Since my recent use of the sifter, I have been noticing how old other things around our house are. I have three plastic clothes-pin-like devices to hang laundry over the bath tub when I travel. At home, they hang on a hook on the back of my bathroom door. I bought them fifty-one years ago for my first trip to Europe, and although they've turned yellowish, they still work.

My sewing box contains spool after spool of thread bought over the years. Some are inherited from my mother. I can't even think about how old they are, but I can tell hers from mine because hers are wooden, and mine are plastic. In the top drawer in my bathroom is a nail brush with a yellow plastic handle that has my maiden name written on a piece of adhesive tape I put across it when I went to overnight camp sixty years ago.

Of course, I have photos that span generations, but they are in a neglected box under the eaves of the third floor. My flour sifter, my plastic clothespin-like hooks and my nail brush, however, are still useful.

And, more or less, so am I.

Major Minor Surgery

Three weeks from today I will have what the nurse practitioner called major minor surgery. I will have the growth that is causing calcium to leach from my bones removed from my parathyroid gland. It's called major minor because although the surgery is quick and usually does not require an overnight stay in the hospital, there are things like vocal chords nearby so it takes a skilled surgeon to do it well.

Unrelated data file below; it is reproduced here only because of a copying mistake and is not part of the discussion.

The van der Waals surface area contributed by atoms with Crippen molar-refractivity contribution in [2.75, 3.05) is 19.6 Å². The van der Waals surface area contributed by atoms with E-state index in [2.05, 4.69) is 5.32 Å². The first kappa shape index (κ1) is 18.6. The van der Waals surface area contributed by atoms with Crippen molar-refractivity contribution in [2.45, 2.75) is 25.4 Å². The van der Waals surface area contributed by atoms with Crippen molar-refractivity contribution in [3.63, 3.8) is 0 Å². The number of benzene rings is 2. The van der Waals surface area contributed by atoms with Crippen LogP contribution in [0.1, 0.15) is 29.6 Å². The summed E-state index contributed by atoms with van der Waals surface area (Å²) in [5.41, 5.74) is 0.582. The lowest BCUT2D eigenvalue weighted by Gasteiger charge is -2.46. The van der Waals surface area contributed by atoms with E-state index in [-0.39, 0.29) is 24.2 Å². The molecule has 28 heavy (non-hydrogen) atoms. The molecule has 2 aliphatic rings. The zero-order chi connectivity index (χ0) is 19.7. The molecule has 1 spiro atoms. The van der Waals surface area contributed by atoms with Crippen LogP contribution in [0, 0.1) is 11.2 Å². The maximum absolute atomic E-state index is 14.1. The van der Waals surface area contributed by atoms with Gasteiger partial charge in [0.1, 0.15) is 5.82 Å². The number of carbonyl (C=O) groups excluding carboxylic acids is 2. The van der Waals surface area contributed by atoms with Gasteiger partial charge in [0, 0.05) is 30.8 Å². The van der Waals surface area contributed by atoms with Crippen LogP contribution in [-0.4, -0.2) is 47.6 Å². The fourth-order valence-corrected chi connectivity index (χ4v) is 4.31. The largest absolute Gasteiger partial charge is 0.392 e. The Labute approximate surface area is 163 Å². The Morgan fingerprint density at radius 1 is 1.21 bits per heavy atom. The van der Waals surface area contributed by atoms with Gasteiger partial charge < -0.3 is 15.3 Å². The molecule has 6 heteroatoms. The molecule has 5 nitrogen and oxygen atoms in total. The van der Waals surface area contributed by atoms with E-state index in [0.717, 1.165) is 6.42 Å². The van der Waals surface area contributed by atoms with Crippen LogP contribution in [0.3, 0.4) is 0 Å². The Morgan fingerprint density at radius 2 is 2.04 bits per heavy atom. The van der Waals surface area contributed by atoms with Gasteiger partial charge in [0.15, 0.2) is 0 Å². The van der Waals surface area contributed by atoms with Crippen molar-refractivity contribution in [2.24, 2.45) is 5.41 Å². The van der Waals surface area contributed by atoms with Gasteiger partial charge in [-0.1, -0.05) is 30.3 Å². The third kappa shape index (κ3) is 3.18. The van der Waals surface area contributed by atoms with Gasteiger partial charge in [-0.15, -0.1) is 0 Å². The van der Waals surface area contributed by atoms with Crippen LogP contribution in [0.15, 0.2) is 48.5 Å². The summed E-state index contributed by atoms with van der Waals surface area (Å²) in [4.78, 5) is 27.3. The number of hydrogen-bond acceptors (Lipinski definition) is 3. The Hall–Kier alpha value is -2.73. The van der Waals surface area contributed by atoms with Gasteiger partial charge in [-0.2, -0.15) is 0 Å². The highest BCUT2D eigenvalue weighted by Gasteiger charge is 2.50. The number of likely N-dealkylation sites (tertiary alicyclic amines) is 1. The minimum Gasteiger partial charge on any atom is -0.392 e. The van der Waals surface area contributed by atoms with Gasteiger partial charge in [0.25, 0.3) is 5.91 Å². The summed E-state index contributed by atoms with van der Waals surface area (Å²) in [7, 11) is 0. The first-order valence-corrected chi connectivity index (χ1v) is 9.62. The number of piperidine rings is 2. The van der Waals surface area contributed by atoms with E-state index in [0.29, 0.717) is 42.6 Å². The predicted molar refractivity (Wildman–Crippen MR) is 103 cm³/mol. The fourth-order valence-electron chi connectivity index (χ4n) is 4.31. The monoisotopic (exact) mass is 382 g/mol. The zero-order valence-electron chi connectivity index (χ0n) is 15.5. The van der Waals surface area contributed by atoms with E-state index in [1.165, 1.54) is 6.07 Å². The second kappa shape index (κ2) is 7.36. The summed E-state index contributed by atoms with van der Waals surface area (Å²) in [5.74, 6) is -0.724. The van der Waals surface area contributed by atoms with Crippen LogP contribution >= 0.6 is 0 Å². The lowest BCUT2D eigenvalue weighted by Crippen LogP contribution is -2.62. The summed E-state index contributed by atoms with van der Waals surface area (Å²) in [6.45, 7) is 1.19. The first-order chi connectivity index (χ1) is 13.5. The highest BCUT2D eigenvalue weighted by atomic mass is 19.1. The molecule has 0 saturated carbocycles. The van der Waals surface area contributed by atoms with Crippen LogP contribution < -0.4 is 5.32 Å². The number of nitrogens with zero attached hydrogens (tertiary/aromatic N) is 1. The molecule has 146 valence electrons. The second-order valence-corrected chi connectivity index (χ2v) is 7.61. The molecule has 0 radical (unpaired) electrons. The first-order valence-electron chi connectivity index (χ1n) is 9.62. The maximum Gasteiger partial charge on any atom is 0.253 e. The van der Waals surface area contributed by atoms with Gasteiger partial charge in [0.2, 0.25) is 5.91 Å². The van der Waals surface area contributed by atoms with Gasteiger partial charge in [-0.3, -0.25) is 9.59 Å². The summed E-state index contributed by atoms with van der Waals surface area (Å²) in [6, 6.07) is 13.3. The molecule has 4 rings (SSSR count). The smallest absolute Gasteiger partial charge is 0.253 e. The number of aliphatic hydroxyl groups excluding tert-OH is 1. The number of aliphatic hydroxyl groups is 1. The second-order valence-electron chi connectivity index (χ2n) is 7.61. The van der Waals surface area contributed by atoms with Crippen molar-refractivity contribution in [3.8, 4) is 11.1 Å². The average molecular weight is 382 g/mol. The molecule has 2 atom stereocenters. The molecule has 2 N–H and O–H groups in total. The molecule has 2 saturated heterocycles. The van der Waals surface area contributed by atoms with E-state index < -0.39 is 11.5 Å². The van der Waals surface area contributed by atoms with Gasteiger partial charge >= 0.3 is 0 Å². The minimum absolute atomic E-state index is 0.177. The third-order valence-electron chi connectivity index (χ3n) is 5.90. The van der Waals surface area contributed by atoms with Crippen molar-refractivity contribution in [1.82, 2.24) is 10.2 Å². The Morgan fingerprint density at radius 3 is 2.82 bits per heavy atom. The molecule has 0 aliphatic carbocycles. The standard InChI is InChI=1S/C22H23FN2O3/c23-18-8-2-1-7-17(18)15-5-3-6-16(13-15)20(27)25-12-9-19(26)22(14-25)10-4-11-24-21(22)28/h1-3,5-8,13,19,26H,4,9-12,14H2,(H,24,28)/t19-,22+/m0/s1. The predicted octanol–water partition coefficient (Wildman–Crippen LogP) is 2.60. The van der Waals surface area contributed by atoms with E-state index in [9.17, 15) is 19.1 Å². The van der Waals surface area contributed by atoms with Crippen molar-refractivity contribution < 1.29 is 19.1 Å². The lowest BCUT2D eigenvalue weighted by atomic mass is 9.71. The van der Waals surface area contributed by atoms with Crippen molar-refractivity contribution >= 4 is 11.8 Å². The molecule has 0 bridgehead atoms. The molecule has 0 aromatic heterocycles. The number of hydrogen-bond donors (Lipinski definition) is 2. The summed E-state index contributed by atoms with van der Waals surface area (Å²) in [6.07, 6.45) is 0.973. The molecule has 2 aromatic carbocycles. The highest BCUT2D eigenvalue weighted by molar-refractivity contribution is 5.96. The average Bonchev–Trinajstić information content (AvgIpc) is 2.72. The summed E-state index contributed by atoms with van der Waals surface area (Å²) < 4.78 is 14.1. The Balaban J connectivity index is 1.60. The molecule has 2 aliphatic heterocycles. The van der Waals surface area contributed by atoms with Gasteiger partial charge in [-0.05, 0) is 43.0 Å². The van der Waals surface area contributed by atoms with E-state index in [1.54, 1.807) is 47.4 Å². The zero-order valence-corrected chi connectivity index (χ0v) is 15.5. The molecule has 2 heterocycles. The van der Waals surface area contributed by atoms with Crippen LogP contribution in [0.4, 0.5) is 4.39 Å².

Yesterday was my pre-op visit. During the pre-op appointment, they check to see if there is anything else wrong that might preclude the surgery. They take blood, do an EKG and ask endless questions.

I had thought I was pretty cool about my upcoming surgery, but now that it is getting closer, I am thinking about it more, at least sub-consciously. For example, on the night before my pre-op appointment, I dreamed that I overheard a conversation in an elevator. Two people were talking about my surgeon. I had consulted two physicians before choosing this surgeon; I had met with him and liked him, and he has an excellent reputation. According to the two people in my elevator dream, he had died. I was greatly relieved when I woke up.

My appointment with the nurse practitioner yesterday started out really well, i.e., she asked me my age, and when I told her, she was taken aback. She couldn't believe I was 71, so she said. (I wonder if she does that with all her patients.) Then she proceeded to ask me all the questions that I had already painfully answered on a form as I sat in the waiting room. That seemed like a waste of my time or hers.

Anyhow, I seemed to have passed the tests so it looks like a go. Now I just want it to be over.

And I want no more dreams about elevators.


Technology—Primavera, Amazonas, Brazil and Silver Spring, Maryland